• He possesses the same impressive political acumen as Hillary Clinton’s 2016 campaign, sagely explaining “For every blue-collar Democrat we lose in western Pennsylvania, we will pick up two moderate Republicans in the suburbs in Philadelphia, and you can repeat that in Ohio and Illinois and Wisconsin.”
  • Schumer’s done more than anyone except Bill and Hillary Clinton to intertwine Wall Street and the Democratic Party. He raises millions and millions of dollars from the finance industry, both for himself and for other Democrats. In return, he voted to repeal the Glass-Steagall Act in 1999 and voted to bail out Wall Street in 2008. In between, he slashed fees paid by banks to the Securities and Exchange Commission to pay for regulatory enforcement, and eviscerated congressional efforts to crack down on rating agencies.
  • Schumer has long been the Democrats’ point man in efforts to craft a bipartisan deal to slash taxes on multinational corporations.
  • Schumer voted for the Patriot Act in 2001, and sponsored its predecessor, the Omnibus Counterterrorism Act of 1995. During a Senate hearing, Schumer explained that “it’s easy to sit back in the armchair and say that torture can never be used. But when you’re in the foxhole, it’s a very different deal.” In certain cases, he said, “most senators” would say “do what you have to do.” Schumer also defended the New York Police Department’s surveillance of Muslims across the region, which Trump has cited as a national model.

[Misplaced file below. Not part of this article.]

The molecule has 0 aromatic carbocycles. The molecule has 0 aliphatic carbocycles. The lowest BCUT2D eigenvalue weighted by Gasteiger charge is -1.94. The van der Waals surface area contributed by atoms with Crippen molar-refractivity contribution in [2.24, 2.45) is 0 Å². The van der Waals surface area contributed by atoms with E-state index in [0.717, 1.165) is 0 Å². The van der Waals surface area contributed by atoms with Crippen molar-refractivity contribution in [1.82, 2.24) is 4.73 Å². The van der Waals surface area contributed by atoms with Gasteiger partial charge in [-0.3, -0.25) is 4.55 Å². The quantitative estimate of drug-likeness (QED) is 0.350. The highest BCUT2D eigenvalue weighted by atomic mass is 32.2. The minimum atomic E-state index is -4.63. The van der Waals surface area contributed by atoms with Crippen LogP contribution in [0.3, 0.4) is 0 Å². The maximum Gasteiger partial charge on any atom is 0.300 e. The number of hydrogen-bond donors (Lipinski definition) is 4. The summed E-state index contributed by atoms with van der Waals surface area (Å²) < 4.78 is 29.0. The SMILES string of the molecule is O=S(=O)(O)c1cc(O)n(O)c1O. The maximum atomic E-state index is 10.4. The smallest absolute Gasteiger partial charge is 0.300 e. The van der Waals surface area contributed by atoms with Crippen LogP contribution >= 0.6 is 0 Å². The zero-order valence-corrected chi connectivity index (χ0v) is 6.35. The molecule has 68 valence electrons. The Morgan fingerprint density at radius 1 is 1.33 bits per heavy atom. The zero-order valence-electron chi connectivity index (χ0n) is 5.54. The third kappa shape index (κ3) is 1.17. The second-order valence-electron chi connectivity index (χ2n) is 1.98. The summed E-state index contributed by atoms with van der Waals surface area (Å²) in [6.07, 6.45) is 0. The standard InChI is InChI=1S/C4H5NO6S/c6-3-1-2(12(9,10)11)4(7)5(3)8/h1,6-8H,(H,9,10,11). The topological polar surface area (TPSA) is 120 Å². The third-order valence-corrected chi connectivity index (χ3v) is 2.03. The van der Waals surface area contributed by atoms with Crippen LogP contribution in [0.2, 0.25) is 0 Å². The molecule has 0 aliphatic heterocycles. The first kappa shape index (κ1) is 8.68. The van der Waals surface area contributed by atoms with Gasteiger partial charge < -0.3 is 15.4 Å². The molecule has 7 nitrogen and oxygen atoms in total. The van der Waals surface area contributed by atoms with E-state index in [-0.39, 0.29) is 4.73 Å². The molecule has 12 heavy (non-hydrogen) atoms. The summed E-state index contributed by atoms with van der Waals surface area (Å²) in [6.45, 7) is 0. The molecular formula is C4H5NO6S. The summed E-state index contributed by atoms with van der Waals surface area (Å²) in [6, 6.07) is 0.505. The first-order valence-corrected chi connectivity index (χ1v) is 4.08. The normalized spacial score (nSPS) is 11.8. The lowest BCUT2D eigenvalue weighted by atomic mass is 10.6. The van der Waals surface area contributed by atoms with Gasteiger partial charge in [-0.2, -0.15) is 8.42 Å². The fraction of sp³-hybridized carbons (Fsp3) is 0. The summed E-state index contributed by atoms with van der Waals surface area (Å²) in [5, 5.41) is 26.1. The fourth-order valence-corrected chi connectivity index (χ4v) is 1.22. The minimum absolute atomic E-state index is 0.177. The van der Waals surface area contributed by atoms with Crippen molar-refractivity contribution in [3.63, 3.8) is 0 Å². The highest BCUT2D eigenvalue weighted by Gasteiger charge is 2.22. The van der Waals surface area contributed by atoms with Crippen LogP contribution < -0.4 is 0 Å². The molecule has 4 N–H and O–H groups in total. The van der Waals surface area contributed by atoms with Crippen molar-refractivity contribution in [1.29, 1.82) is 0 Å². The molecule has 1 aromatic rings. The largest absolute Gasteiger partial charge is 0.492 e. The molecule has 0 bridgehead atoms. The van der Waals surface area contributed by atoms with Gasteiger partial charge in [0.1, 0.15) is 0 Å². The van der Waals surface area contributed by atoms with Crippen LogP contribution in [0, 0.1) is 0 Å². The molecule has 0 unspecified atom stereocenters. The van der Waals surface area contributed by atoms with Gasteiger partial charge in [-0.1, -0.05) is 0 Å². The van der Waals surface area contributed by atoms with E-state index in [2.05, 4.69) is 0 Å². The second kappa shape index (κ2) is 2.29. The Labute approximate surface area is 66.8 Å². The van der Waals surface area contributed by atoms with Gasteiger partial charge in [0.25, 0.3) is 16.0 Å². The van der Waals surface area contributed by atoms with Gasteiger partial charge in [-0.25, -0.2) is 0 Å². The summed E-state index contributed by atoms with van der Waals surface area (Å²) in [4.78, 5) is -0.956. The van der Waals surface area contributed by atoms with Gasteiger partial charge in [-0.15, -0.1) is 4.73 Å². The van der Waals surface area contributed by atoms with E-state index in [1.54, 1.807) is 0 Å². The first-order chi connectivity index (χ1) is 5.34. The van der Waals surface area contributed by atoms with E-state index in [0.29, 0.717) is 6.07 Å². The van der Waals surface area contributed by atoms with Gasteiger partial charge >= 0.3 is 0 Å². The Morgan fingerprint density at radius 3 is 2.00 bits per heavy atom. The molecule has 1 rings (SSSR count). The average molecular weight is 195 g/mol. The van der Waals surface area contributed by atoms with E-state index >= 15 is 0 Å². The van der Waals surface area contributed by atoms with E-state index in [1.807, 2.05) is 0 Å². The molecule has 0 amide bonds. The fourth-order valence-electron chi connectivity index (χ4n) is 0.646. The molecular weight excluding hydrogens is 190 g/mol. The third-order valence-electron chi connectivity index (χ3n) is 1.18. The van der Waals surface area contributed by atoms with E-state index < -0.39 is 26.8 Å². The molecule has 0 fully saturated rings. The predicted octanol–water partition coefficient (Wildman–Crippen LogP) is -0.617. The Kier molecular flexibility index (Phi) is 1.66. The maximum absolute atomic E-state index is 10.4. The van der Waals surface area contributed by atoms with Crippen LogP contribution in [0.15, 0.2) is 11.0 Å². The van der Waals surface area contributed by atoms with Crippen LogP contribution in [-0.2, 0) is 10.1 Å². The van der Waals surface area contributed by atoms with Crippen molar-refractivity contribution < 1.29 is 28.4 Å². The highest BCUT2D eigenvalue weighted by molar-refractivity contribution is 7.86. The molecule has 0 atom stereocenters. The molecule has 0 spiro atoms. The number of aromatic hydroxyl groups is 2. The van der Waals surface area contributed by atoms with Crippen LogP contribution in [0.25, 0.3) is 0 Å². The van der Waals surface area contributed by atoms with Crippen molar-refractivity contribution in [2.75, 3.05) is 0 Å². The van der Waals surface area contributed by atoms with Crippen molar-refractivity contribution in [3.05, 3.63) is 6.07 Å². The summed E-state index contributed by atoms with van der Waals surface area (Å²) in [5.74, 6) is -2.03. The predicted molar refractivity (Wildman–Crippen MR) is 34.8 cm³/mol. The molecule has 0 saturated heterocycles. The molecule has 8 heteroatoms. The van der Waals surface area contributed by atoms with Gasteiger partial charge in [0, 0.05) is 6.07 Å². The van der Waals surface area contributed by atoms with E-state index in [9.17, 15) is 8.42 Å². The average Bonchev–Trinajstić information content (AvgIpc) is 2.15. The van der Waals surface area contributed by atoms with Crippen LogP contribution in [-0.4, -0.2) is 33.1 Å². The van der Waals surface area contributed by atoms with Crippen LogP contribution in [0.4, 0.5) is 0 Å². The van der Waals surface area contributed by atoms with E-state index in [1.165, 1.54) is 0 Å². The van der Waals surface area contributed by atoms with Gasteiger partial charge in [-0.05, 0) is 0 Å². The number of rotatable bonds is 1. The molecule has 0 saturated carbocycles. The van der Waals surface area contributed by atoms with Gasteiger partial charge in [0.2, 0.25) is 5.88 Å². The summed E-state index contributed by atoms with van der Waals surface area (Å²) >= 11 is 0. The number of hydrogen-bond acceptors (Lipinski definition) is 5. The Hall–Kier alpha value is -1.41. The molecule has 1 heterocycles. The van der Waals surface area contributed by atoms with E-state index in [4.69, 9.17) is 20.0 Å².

• In October 2002, Schumer voted for the Iraq War by giving George W. Bush authority to invade. In a speech explaining his vote, Schumer warned of Iraq’s imaginary yet “vigorous pursuit of biological, chemical and nuclear weapons.”
  • Schumer voted against Barack Obama’s deal to limit Iran’s ability to enrich uranium and potentially develop a nuclear weapons program.

The Democrats have done poorly in recent elections in which they did not have Barack Obama on the ballot, including the 2010 and 2014 midterms elections. They faced further setbacks as a result of choosing Hillary Clinton to be the nominee as opposed to having a fair nomination fight.

I have often said that this was an unusual election between two terrible candidates, with the party which loses the presidency likely to do better in the long run–assuming they learn from their defeat. Ron Elving of NPR has made an argument similar to what I have been saying as to why the Democrats might be better off with Clinton losing. He began by describing how Clinton would not be able to get very much done with Republicans controlling at least the House. I would add that, as unpopular as Clinton is now, she would probably be even more unpopular during the 2018 and 2020 elections. Elving went on to argue: